What is Paediatric First Aid?

It is the worst thing that you can imagine – a child has a first aid emergency and needs urgent lifesaving help. This is a situation that nobody wants to find themselves in, but unfortunately it can happen, and that is why it’s so critically important that people are trained in paediatric first aid. You may find yourself thinking that you have taken a first aid course previously and that should be enough to provide assistance to a child that needs help.  

It’s true that any help is better than none. However, children are very different to adults, and the way in which first aid procedures are performed on grownups could cause further strain and injury on a child. There are also some unique first aid needs that children have, that will not be taught on a regular first aid at work training course. This is why many people choose to take a 2-day course in paediatric first aid – so that they can be fully prepared in case they find themselves in such a scenario that they can help save a child’s life. 

In this blog post, we’ll take a look at what a paediatric first aid course covers, and who should consider taking the course. 

St John Ambulance Cymru also teach a paediatric first aid course. As Wales’ leading first aid training provider and as a standard setter for first aid, we provide the gold-standard training in Wales. Give us a ring on 0345 678 5646 or alternatively send an email to discuss your needs and to receive a no obligation quote. 

What is paediatric first aid? 

Often referred to as first aid for children, paediatric first aid refers to the knowledge and skills required to provide first aid to young children, babies and infants. It is a two-day course and enables someone who completes the course successfully to be a certified paediatric first aider. The certification lasts for three years, after which the training will need to be completed again.  

What is covered during a paediatric first aid course? 

A first aid for children course will be taught across two days, with around six hours of training on each day. This is to ensure there is enough time to absorb all the information you are being taught, have enough time to watch demonstrations carried out by a trainer and to practice maneuvers yourself, as well as time to complete an examination at the end of the second day to secure your certification.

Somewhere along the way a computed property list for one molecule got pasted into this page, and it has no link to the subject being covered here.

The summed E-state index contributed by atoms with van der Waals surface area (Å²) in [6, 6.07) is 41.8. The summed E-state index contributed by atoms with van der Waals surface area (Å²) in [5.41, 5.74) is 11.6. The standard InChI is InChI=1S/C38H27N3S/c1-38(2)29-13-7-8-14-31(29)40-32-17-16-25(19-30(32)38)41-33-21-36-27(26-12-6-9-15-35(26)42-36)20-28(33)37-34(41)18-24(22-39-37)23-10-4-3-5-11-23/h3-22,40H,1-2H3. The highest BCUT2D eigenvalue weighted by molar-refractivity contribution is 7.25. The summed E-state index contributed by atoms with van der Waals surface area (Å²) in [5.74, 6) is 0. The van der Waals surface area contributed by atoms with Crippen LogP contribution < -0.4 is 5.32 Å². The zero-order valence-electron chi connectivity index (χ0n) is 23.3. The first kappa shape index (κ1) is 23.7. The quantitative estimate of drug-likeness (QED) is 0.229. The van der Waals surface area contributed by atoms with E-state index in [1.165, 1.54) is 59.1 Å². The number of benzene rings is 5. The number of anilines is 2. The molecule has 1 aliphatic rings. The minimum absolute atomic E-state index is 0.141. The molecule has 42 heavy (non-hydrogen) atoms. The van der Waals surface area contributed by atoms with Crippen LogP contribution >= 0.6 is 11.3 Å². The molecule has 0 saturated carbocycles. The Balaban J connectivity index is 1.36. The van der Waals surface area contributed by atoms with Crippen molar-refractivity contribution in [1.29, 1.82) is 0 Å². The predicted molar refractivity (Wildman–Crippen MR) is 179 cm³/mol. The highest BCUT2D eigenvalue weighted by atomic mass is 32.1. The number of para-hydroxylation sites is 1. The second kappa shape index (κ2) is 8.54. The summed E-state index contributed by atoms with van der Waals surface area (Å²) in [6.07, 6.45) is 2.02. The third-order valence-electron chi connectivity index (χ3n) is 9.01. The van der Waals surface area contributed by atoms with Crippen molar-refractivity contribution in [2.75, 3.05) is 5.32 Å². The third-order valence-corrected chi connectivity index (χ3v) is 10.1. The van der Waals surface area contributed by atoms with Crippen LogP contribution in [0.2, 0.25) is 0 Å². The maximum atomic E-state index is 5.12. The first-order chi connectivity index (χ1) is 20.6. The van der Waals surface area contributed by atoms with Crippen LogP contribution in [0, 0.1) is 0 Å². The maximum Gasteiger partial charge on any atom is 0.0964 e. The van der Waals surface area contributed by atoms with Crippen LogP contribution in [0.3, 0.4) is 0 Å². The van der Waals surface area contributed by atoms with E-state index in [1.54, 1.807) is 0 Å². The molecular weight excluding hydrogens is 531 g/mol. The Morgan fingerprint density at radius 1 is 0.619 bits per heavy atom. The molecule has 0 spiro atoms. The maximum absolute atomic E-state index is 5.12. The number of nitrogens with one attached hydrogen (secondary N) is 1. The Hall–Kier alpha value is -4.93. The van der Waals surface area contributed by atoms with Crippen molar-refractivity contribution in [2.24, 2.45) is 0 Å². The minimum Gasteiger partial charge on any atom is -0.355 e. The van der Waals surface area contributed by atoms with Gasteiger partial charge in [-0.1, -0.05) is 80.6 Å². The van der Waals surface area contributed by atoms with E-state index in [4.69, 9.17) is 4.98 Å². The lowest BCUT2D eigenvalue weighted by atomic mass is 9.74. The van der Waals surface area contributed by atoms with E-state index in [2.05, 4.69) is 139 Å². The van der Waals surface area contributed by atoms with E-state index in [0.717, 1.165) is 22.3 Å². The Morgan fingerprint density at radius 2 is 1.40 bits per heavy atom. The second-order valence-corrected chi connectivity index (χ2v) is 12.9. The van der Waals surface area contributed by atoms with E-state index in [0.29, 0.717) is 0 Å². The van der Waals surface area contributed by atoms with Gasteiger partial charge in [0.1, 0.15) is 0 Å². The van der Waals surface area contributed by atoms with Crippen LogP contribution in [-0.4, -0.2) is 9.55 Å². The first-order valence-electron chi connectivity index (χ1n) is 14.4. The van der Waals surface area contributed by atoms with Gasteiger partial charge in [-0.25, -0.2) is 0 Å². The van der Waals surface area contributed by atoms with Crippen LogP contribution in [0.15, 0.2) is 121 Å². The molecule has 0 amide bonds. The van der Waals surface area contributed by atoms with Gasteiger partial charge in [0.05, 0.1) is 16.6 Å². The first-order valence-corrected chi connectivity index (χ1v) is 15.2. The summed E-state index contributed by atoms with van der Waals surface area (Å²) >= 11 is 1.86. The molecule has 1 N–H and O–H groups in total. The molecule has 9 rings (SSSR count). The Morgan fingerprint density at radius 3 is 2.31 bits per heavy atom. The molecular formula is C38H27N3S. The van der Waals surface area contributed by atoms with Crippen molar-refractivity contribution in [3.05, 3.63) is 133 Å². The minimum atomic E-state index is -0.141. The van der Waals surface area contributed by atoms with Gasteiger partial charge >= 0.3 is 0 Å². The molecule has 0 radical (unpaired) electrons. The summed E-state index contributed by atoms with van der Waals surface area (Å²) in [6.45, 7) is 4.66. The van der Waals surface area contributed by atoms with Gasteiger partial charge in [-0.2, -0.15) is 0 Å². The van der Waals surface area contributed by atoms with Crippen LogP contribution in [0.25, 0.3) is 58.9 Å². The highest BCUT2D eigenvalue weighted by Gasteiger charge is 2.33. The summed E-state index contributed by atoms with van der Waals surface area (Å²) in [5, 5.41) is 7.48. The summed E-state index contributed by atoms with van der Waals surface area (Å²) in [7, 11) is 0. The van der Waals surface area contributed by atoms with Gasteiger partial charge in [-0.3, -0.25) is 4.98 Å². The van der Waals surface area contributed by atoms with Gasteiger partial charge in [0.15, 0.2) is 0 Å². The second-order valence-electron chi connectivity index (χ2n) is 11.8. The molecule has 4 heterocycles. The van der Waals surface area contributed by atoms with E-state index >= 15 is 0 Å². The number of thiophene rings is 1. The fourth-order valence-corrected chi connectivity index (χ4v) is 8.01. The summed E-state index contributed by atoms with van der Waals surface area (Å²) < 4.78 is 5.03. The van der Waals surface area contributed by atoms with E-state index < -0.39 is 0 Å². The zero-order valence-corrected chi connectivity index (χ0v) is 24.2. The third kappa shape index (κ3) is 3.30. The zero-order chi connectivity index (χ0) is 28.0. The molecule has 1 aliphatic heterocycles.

• On the St John Ambulance Cymru first aid for children course, the following topics are covered: 

  • Role and responsibilities of the paediatric first aider  

  • Incident management  

  • Accident/incident reporting  

  • Child/infant resuscitation including the use of an AED  

  • Child/infant choking  

  • Treating an unresponsive casualty  

  • Head injuries  

  • Bleeding  

  • Sprains, strains and fractures 

  • Burns and scalds 

  • Poisons 

  • Febrile convulsions (seizures) 

  • Recognition of childhood illness and injuries (e.g., meningitis and croup) 

  • Sickle cell anaemia 

  • Allergic reaction including anaphylaxis 

From this list, you can see how first aid for children differs from first aid for adults. Although there is of course overlap, children face unique first aid issues, which a course such as this addresses. Also, the way you perform CPR on a child will need to be different compared to how you would perform it on an adult, so it is important that if you may face a scenario where you need to perform it on an infant, then you need to know how to do it correctly. 

Who is responsible for regulating paediatric first aid courses in Wales? 

You will find that in the four UK countries, the standard setters are different when it comes to first aid for children. In Wales, The Welsh government publish the National Minimum Standards for Regulated Childcare for children up to the age of 12 years. This document outlines the standards that will be used to determine whether child minding and day care settings are providing adequate care for children up to the age of twelve. The regulatory body that ensures that these standards are met is the Care Inspectorate Wales (CIW). Published originally in 2016, it was updated most recently in May 2023.